James Zemaitis
Senior Vice President & Head of 20th Century Design, Sotheby's
02:59

How is design changing?

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Designers have become much more business-savvy, Zemaitis says.

James Zemaitis

James Zemaitis began his auction career in 1996 at Christie's, where he worked for three years in the 20th Century Design department. Prior to his arrival at Sotheby's in 2003, Mr. Zemaitis organized a series of groundbreaking sales at Phillips, de Pury & Luxembourg, where he was Worldwide Head of 20th-21st Century Design.

From his record-breaking $21.5 million sale total in December 2003 and the landmark sale of the Farnsworth House by Ludwig Mies van der Rohe to the National Trust, to our December 2006 offering of New Life for the Noble Tree: The Dr. Arthur & Evelyn Krosnick Collection of Masterworks by George Nakashima, Sotheby's has raised the market to new heights, commanded extraordinary attention from the press and attracted a host of new collectors.

In the past five years, Mr. Zemaitis has been profiled in The New York Times and The New York Times Magazine, House & Garden, Art & Auction, Wallpaper and Cargo. In May 2006, he was voted "one of the 200 most influential New Yorkers" in New York magazine. Mr. Zemaitis serves on the Boards of The Wolfsonian, Miami Beach, and Manitoga: The Russel Wright Design Center, Garrison, New York.

Mr. Zemaitis received a B.A. in Art History from Oberlin College. He pursued graduate work in American Architectural History at Rutgers University.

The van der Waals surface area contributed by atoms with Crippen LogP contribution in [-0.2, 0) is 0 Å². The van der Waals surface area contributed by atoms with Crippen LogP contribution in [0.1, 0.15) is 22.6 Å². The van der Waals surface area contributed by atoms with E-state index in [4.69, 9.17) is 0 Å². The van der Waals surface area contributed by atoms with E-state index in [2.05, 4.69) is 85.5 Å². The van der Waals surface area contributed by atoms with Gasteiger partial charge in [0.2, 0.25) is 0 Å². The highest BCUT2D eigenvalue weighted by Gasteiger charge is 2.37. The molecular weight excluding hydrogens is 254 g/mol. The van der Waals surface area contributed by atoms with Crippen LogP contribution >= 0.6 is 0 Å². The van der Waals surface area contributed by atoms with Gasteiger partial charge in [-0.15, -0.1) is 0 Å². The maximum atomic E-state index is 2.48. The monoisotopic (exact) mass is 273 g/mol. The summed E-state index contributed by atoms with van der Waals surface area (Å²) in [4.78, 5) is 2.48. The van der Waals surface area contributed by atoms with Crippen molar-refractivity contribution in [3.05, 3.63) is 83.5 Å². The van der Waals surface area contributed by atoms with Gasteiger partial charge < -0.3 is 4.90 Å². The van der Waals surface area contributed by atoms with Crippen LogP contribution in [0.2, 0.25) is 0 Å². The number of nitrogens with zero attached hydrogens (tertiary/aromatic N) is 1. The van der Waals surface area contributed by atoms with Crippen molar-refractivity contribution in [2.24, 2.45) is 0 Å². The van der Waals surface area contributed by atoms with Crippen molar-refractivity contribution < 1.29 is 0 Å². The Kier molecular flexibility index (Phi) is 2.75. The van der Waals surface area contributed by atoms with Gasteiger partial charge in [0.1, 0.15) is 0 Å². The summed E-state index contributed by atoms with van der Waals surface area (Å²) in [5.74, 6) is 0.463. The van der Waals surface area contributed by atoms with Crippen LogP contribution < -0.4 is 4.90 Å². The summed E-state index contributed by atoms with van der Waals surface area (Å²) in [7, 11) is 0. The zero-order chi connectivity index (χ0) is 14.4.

Transcript

James Zemaitis: I do feel as though that designers are much more savvy about working with big bucks retailers and working with a wider array of markets in terms of price point. And as a result there is an endlessly growing appreciation of that term “design”. And you know and you can thank, you know, companies like Target. You can thank even . . . Even you might say you could thank companies like Restoration Hardware; which Restoration Hardware has really changed a lot over the lat couple of years I’ve noticed as an outside observer. But early on six, seven years ago, Restoration Hardware was frequently kind of reissuing lost . . . lost artifacts of American industrial design from the ‘20s and ‘30s. And that was a very exciting time for me, you know watching . . . watching cocktail shakers from the ‘20s being rediscovered. Like … penguin cocktail shaker which for a while was kind of like the unofficial mascot of the Cooper-Hewitt. It was available through Restoration Hardware in a re-issued format. And I think obviously today the growth of modernism as a market in terms of the resale of pieces means that there is a lot more reissuing going on than there ever was in the past. And so whole programs like Vitra, which is really a hybrid of a museum design collection and a furniture manufacturer . . . you know this entity in Germany has shaped so much of what we collect, you know, and what we use in our homes because they reissue icons by like Prouve and Noguchi for the first time that were not available in a mass market version.

I would say the thing that excites me the most is not going to Miami and seeing the latest at Art Basel, and seeing the limited editions being … for six figures. I think what excites me the most is opening up the New York Times in their home section, and they’re talking about some, you know, husband and wife team in Brooklyn who have discovered a new doily that they’re making out of, you know, some sort of recycled moss. And that’s just . . . That’s what excites me. It’s that endless search for something new. And it’s also the rediscovering the past and being able to use today’s market to reintroduce it.

Recorded on: 1/30/08

 


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